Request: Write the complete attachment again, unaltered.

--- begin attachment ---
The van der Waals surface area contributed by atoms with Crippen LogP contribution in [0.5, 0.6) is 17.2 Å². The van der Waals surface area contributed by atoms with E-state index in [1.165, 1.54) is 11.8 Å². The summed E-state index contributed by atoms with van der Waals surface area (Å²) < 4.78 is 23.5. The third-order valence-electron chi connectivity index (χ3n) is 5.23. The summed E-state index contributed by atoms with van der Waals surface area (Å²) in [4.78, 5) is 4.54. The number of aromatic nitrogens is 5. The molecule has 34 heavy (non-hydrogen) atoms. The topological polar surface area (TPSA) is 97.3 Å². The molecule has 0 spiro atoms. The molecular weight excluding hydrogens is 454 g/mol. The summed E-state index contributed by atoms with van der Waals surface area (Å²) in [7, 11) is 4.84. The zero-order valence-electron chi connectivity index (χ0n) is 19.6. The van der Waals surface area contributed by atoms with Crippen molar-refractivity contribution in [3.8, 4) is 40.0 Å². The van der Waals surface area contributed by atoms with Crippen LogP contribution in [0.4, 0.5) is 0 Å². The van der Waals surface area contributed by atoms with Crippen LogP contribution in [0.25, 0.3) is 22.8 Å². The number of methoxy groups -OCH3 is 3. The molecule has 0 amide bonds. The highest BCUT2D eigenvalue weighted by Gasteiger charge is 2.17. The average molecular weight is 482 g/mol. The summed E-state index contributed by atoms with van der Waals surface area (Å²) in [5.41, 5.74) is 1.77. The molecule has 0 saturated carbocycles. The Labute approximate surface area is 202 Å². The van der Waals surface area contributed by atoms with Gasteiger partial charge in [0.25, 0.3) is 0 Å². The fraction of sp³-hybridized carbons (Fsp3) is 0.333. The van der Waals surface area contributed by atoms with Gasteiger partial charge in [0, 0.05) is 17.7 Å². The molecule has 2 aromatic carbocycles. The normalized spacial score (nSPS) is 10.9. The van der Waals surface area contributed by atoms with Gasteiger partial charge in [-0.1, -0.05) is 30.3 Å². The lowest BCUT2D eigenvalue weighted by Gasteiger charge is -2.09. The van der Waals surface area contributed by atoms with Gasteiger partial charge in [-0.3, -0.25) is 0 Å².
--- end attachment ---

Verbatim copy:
The van der Waals surface area contributed by atoms with Crippen LogP contribution in [0.5, 0.6) is 17.2 Å². The van der Waals surface area contributed by atoms with E-state index in [1.165, 1.54) is 11.8 Å². The summed E-state index contributed by atoms with van der Waals surface area (Å²) < 4.78 is 23.5. The third-order valence-electron chi connectivity index (χ3n) is 5.23. The summed E-state index contributed by atoms with van der Waals surface area (Å²) in [4.78, 5) is 4.54. The number of aromatic nitrogens is 5. The molecule has 34 heavy (non-hydrogen) atoms. The topological polar surface area (TPSA) is 97.3 Å². The molecule has 0 spiro atoms. The molecular weight excluding hydrogens is 454 g/mol. The summed E-state index contributed by atoms with van der Waals surface area (Å²) in [7, 11) is 4.84. The zero-order valence-electron chi connectivity index (χ0n) is 19.6. The van der Waals surface area contributed by atoms with Crippen molar-refractivity contribution in [3.8, 4) is 40.0 Å². The van der Waals surface area contributed by atoms with Crippen LogP contribution in [0.4, 0.5) is 0 Å². The van der Waals surface area contributed by atoms with Crippen LogP contribution in [0.25, 0.3) is 22.8 Å². The number of methoxy groups -OCH3 is 3. The molecule has 0 amide bonds. The highest BCUT2D eigenvalue weighted by Gasteiger charge is 2.17. The average molecular weight is 482 g/mol. The summed E-state index contributed by atoms with van der Waals surface area (Å²) in [5.41, 5.74) is 1.77. The molecule has 0 saturated carbocycles. The Labute approximate surface area is 202 Å². The van der Waals surface area contributed by atoms with Gasteiger partial charge in [0.25, 0.3) is 0 Å². The fraction of sp³-hybridized carbons (Fsp3) is 0.333. The van der Waals surface area contributed by atoms with Gasteiger partial charge in [0, 0.05) is 17.7 Å². The molecule has 2 aromatic carbocycles. The normalized spacial score (nSPS) is 10.9. The van der Waals surface area contributed by atoms with Gasteiger partial charge in [-0.1, -0.05) is 30.3 Å². The lowest BCUT2D eigenvalue weighted by Gasteiger charge is -2.09. The van der Waals surface area contributed by atoms with Gasteiger partial charge in [-0.3, -0.25) is 0 Å².